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  1. The three blue/cream corridors went to NYMR. I rode in them there, still in DVR paintwork. They had white rose stickers over the double arrows on the carriage mirrors!
  2. Not quite. In the third series one of the characters is a fitter in the (old) shed at Aber and one or two scenes are shot in there - he's seen working on the carriages. The Devil's Bridge scenes are shot in and around the Hafod Hotel and on the road bridge (a couple of the victims get tipped over the side). The railway terminus is round the corner out of sight. Hinterland is well worth watching if you haven't seen it - very atmospheric (and not just the rain)!
  3. The Dart Valley Railway is known to have run 5 coach auto trains in the early days, with a 14xx in the middle. One wonders how the drivers got on with 3 coaches leading. In theory, with off-centre mechanical rodding working fore and aft, one would expect the regulator opening to vary when the train goes round corners. I have been assured by an SVR driver familiar with auto working that this is not in fact so, and I can only assume that this is because of the amount of slop in the system. 3 coaches leading was the maximum allowed with the SR (ex-LBSC) air control system
  4. The claim is that it's the world's first pixel mappable LED train. I don't think anyone is suggesting that it's the first ever illuminated train. I believe it's also the first time in the UK that a railway has run two illuminated trains simultaneously. I have to say that it's really rather impressive!
  5. If you'll forgive just a little more OT rambling on the subject of Philips / Mullard, the late Fritz Philips' memoir (published in English as 45 Years with Philips) includes an interesting account of Eindhoven during the War. This was published in 1978 but secondhand copies are readily available.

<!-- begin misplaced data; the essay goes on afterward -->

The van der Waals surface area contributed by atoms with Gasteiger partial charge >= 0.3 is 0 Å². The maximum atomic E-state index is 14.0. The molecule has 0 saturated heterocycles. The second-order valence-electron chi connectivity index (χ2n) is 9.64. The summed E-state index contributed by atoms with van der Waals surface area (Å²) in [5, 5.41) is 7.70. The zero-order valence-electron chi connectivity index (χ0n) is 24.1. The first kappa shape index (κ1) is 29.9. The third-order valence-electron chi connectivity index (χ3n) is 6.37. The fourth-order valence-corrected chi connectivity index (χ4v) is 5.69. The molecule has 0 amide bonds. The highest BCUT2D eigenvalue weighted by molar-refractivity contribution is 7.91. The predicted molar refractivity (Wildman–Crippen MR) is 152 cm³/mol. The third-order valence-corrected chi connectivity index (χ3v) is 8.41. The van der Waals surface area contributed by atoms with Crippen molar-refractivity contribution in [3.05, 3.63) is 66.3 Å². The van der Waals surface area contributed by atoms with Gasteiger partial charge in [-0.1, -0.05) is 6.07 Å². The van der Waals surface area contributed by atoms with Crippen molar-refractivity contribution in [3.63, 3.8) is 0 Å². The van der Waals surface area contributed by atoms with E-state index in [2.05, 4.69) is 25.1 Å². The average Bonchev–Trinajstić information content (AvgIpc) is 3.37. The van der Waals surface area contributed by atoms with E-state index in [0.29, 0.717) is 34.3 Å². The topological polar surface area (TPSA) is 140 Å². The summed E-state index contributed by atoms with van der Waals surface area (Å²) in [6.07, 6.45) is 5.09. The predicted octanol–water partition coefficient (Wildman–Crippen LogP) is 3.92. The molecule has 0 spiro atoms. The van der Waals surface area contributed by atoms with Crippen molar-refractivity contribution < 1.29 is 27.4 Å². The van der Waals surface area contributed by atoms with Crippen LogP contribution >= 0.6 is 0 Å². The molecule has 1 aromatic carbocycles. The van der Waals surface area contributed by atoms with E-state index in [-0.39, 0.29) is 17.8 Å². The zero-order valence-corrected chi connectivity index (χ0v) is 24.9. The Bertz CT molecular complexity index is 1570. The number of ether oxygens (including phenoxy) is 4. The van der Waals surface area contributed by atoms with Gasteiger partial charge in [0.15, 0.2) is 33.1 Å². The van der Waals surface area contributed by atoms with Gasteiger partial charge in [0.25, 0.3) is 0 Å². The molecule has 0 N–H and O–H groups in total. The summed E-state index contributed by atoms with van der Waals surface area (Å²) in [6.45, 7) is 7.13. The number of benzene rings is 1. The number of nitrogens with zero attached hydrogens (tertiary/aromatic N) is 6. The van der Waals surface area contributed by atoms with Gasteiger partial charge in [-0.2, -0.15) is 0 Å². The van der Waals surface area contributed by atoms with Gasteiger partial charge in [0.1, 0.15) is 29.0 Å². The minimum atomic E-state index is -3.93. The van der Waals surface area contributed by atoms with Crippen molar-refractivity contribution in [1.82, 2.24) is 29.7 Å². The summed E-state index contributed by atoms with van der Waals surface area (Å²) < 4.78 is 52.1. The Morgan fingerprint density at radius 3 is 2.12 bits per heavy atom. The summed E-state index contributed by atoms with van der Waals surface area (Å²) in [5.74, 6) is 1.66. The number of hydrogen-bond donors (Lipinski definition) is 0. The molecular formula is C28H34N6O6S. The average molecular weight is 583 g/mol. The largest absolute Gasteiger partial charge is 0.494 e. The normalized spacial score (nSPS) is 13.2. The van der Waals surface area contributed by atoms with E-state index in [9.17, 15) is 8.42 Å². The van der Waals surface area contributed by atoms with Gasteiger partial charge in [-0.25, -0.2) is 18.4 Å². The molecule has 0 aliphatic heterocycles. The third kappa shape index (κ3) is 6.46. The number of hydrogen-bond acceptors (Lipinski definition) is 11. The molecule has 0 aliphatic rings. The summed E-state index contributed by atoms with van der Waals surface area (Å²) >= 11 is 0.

6. That's a fascinating story. Mullard of course was a British company (albeit owned by Philips) so it's possible that those valves had been captured from the BEF at the time of Dunkirk. I don't know whether Philips Eindhoven manufactured valves with Mullard branding but the ones they produced for the occupying forces were allegedly designed to have a very low MTBF...
  7. Apparently, when Rev. Awdry was asked why so many churchmen are interested in railways, he replied that British railways and the Church had several things in common: they were both large organisations, subject to much criticism, and each one thought it had the best means of getting customers to their destinations. David Potter, The Talyllyn Railway (1990), p.197.
  8. In olden tymes the Mid-Hants line stations had a peculiar arrangement of advanced starters but no outer homes (down direction only at Medstead). I've never been able to find a convincing explanation for this. I can only assume that it was to facilitate shunting onto the single line in conjunction with Tyers no. 3 (non-returnable) tablet instruments - presumably the advance starter was the section signal and locked by the tablet. The present administration has installed outer homes and advanced starters at all stations except Medstead, where this is impractical due to the gradient
  9. Quite a lot to catch up on here. First, on the subject of poster headers, I drew my conclusion on the basis, first that survivals with round-ended lettering tend to be rather more faded and battered than the (very few) survivors of the pointy-ended version and, second, that the pointy-ended version (a technical term) was certainly used on posters in the 30s and 40s. There are many more survivals of the round-ended version but I put this down to their having become near-universal early on and not needing replacement until after nationalisation. If anyone can shed any more light o
  10. Good morning afternoon, campers! Seeing this topic has finally persuaded me (after a long career as a lurker) to set up a username so that I can contribute something on station signs (not loco and rolling stock insignia, about which I know very little). First, with apologies, I'm going to refer this thread to Pedant's Corner. A printer's typeface is a family of type of a particular design. In metal typesetting, a font was a particular size, weight and style of a typeface. (Thanks Mr. Google.) Over the years I've amassed quite a collection of images and dimensions of
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